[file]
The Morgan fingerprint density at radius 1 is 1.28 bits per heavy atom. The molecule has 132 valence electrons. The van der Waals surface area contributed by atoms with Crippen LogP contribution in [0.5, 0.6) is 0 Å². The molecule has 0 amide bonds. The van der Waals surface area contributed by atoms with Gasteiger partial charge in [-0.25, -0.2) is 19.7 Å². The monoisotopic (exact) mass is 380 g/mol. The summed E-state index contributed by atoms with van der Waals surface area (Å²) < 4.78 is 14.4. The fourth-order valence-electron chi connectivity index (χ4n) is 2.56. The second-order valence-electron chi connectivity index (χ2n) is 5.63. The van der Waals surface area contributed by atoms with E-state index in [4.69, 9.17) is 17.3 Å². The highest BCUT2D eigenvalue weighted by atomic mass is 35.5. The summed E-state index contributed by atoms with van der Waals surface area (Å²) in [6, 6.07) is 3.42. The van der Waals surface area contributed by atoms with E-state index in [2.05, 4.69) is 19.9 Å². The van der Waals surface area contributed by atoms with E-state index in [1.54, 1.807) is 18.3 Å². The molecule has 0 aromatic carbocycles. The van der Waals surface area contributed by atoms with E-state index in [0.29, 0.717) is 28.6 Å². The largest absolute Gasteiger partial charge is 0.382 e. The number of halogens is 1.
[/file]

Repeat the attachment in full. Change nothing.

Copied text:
The Morgan fingerprint density at radius 1 is 1.28 bits per heavy atom. The molecule has 132 valence electrons. The van der Waals surface area contributed by atoms with Crippen LogP contribution in [0.5, 0.6) is 0 Å². The molecule has 0 amide bonds. The van der Waals surface area contributed by atoms with Gasteiger partial charge in [-0.25, -0.2) is 19.7 Å². The monoisotopic (exact) mass is 380 g/mol. The summed E-state index contributed by atoms with van der Waals surface area (Å²) < 4.78 is 14.4. The fourth-order valence-electron chi connectivity index (χ4n) is 2.56. The second-order valence-electron chi connectivity index (χ2n) is 5.63. The van der Waals surface area contributed by atoms with E-state index in [4.69, 9.17) is 17.3 Å². The highest BCUT2D eigenvalue weighted by atomic mass is 35.5. The summed E-state index contributed by atoms with van der Waals surface area (Å²) in [6, 6.07) is 3.42. The van der Waals surface area contributed by atoms with E-state index in [2.05, 4.69) is 19.9 Å². The van der Waals surface area contributed by atoms with E-state index in [1.54, 1.807) is 18.3 Å². The molecule has 0 aromatic carbocycles. The van der Waals surface area contributed by atoms with E-state index in [0.29, 0.717) is 28.6 Å². The largest absolute Gasteiger partial charge is 0.382 e. The number of halogens is 1.